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CRIMEAN CANNONS - WHERE ARE THEY NOW?

Bank Parade
Newry
Newry and Mourne
Co. Down and Armagh
Ireland
BT35 6HR


The Russian Crimean War trophy cannon, Newry

There were a large number of Irishmen who were serving in the British army at this time of the Crimean War. Irish soldiers made up around 30-35 per cent of the British army in 1854, and it is estimated that over 30,000 Irish soldiers served in the Crimea. There are many physical reminders of the war in Ireland in the shape of monuments and the Russian trophy guns, such as the cannons on the steps of the courthouse in Tralee, on the pier in Dun Laoghaire and on the Armaghdown Bridge/Bank Parade in Newry.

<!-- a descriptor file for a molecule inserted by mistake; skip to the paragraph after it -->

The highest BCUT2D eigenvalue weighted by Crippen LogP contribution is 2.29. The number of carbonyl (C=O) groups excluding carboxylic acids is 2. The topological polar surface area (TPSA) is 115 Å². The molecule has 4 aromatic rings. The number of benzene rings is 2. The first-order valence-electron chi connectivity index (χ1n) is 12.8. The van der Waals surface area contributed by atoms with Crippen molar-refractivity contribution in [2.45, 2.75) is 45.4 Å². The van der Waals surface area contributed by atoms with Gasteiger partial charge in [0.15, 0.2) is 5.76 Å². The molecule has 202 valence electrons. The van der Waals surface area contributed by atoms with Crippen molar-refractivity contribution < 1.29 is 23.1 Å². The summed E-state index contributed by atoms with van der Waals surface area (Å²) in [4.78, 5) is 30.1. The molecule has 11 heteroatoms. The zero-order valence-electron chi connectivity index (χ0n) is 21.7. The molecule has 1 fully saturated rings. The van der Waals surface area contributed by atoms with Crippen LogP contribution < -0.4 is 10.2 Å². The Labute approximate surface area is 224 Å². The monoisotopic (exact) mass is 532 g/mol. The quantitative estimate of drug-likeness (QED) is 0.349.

This 19th century cannon captured during the Crimean War stands, ironically, near the Polish Consulate but pointing, fortunately, upriver. It is located on the pavement outside Newry Town Hall which sits astride the River Clanrye, probably the only Town Hall in the UK to have such an eccentric location. When the town hall was being constructed in 1893, rivalry between the two county factions was eventually sorted out by the compromise that the town hall would be constructed on a bridge over the river. As a result it has been nicknamed 'Bridge over Troubled Waters'.

The cannon was gifted to the city in recognition of the service of the men from Newry who fought in the Crimean War. The barrel sports the Russian Eagle crest.



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